Vegetable and fruit growers depend on pollinators to do a lot of work in their greenhouses and fields. Pollinators, like bees, flutter about the blossoms on plants and orchard trees, transferring pollen from plant to plant and ensuring that those organisms have a chance at reproducing.

Cattle rancher Mike John runs a cow-calf operation in Hunstville, Missouri, and says he hopes international trade will open up new markets for his beef.
Kristofor Husted / Harvest Public Media

President Trump made campaign promises to pull the U.S. out of big international trade deals and focus instead on one-on-one agreements with other countries. But that has farmers worried they will lose some of the $135 billion in goods they sold overseas last year.

Midwest farmers compete to sell their goods, like these soybeans in Nebraska, on an international market.
File: Grant Gerlock / Harvest Public Media

Imagine you’re a farmer and it’s time to decide what to plant. You need information on supply, demand, prices, outlook -- information from the U.S. Department of Agriculture, university extension services, even economists at the Federal Reserve.

Then-administrator of the Environmental Protection Agency Gina McCarthy visits a Missouri farm in 2014 to highlight the Clean Water Rule.
file: Kristofor Husted / Harvest Public Media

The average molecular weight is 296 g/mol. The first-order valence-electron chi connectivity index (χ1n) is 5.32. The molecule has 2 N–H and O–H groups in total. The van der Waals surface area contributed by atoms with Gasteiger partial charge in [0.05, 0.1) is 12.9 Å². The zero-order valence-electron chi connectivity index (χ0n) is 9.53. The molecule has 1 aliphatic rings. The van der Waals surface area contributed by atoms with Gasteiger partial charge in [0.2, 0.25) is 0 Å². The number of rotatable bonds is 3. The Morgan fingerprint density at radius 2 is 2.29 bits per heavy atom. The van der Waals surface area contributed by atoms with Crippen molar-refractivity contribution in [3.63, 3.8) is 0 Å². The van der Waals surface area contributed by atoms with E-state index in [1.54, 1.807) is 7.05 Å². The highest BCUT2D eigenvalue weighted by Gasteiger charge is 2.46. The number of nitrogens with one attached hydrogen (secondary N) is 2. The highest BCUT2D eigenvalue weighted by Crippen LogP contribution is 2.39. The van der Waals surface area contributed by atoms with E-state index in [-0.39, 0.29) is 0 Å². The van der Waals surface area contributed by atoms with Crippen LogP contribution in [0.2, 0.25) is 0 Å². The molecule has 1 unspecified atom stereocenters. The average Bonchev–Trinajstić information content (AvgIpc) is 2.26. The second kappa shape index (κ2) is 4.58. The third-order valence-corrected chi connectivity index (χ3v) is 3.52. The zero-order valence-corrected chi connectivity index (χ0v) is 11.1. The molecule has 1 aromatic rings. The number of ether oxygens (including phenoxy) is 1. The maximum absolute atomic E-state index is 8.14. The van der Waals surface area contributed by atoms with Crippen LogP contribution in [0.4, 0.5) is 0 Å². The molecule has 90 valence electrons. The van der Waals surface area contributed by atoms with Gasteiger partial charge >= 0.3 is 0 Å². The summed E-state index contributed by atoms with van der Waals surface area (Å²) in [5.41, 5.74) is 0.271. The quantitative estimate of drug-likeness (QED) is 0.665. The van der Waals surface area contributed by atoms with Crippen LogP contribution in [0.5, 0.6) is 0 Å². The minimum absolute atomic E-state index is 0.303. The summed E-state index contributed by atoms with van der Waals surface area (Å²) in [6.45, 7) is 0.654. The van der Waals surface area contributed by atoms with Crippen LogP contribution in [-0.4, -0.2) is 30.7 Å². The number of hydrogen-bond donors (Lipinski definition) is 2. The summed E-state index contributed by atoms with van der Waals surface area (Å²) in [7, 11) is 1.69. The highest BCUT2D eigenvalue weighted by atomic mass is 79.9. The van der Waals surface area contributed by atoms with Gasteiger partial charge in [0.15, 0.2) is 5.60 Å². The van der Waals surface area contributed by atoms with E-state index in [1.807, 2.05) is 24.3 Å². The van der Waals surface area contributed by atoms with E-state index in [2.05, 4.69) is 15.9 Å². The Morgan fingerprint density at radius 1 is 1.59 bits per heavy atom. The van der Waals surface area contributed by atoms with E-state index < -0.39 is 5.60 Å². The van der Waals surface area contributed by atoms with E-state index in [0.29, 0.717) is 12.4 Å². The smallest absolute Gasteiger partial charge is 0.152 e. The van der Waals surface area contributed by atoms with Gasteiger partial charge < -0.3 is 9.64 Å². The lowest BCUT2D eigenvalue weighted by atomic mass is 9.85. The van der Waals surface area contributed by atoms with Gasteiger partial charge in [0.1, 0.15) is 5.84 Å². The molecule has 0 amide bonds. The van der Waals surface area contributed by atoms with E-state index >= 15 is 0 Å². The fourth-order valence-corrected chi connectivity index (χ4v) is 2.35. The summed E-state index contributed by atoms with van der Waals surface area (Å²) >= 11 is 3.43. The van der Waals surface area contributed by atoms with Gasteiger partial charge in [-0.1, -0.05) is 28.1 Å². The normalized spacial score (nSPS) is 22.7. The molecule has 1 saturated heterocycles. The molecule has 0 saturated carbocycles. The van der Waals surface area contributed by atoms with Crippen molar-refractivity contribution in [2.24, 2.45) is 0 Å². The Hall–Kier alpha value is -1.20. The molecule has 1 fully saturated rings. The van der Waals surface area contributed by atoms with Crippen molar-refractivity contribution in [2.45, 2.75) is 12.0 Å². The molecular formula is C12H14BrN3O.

President Donald Trump issued an executive order Tuesday directing the Environmental Protection Agency to revise a controversial environmental rule opposed by many Midwest farm groups.

Trump ordered new EPA administrator Scott Pruitt to formally revise the Obama Administration’s 2015 Clean Water Rule, also known as the Waters of the U.S. Rule, which was meant to explain which rivers, streams and creeks are subject to regulation by the EPA.

Organic farmer Liz Graznak and her daughter hunt for weeds in the high tunnel at Happy Hollow Farm in central Missouri.
Kristofor Husted / Harvest Public Media

Liz Graznak runs an organic farm in Jamestown, Missouri, which she calls Happy Hollow Farm. She sells her vegetables to local restaurants, in CSA boxes and at the farmer’s market.  But eight years ago, after falling in love with the idea of growing her own local produce, the farm she runs today looked like a near-impossible dream.